The idea of getting more sleep by spending less time in bed may seem counterproductive, but this concept has helped many overcome insomnia and sleep troubles
The notion that spending more time in bed increases our sleep can backfire due to the association our brain makes while in bed. Whatever you do from the time you lie down to the time you fall asleep is what the mind associates bedtime with. So, when we can’t sleep, frustration may set in, or anxiety about how we will feel the next day due to a lack of sleep. We might pick up our phone or turn on the TV since we are just lying there in bed, awake. The emotions, thoughts and activities we engage in while in our bed are training our brains to identify what bedtime is. We need to break this habit and retrain ourselves. The idea of delaying bedtime allows for more condensed sleep and experiencing fewer frustrating emotions and thoughts around bedtime.
Keep a Sleep Journal
The first step of this process is to keep a log of the time you go to bed, duration and number of awakenings, time awake in the morning, and the time you get out of bed for a period of one week. You can then calculate the amount of time that you are actually asleep.
To keep it simple, let’s say you go to bed at 11 pm but don’t fall asleep until 1 am and wake around 7 am. You are spending 2 hours in bed doing anything but sleeping (and making those associations).
Limit Awake Time
Now comes the concept of limiting time in bed. Don’t go to bed until 1 am for one week and make sure you keep the same wake up time. Once you are able to fall asleep when you climb into bed at 1 am you can move your bedtime up a half hour. Repeat each week until you are getting adequate sleep. People tend to find it difficult to actually stay awake until their prescribed bedtime. This is a good thing! Once you get into bed you will fall asleep quickly, permitting the mind to only associate sleep with the bed. Please note that you are allowed 5 1/2 hours in bed even if you are getting less sleep.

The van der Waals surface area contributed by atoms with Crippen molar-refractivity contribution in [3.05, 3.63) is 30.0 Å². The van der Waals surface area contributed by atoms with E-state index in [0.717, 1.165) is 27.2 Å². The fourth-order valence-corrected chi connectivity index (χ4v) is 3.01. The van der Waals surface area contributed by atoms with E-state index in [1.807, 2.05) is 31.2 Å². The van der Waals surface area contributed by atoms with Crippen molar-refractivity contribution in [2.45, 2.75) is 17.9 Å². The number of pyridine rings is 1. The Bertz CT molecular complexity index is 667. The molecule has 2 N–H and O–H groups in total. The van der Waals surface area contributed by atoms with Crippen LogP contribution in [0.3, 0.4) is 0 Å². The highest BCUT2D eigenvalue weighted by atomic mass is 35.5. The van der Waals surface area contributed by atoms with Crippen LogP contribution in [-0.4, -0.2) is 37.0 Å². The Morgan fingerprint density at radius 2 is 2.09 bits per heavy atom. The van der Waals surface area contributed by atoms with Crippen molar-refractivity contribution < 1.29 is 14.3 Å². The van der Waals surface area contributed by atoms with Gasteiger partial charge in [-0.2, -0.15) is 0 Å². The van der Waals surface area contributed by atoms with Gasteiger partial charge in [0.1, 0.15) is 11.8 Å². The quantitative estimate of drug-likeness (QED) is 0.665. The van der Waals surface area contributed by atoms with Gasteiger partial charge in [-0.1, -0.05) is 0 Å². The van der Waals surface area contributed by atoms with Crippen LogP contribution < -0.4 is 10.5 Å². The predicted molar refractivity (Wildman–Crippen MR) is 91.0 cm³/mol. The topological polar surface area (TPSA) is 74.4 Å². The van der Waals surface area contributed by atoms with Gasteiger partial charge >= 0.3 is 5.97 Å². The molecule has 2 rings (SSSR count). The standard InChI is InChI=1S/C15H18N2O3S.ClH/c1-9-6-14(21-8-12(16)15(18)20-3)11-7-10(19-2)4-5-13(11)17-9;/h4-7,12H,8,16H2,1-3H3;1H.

If you wake up in the middle of the night and find yourself lying there for more than 25 minutes, get out of bed and engage in a calming activity. Examples of calming activities include guided relaxation, reading, or watching a boring TV show on the couch. Head back to bed as soon as you feel sleepy.
Why it Works
In addition to making new sleep-promoting associations, restricting sleep increases our body’s biological drive for sleep. Think of it like hunger. The longer we go without food, the stronger our drive for hunger becomes. Our brain will work harder to fall asleep the longer we go without it. We cannot live without sleep and eventually the brain will make sure we are getting it. This can be a reassuring concept after being on a sleep restriction schedule. It can be uncomfortable in the short term but very rewarding long term.
This is one aspect of Cognitive Behavioral Therapy used for insomnia that can help individuals to improve their sleep issues. Please keep in mind that there are other components of Cognitive Behavioral Therapy for insomnia and it is best to work directly with a therapist. A therapist at The Light Program can look deeper into possible thought patterns, emotions, and other behaviors that may be contributing to sleep issues and develop a plan to better sleep.
If you’re interested in working with a therapist for insomnia, contact The Light Program.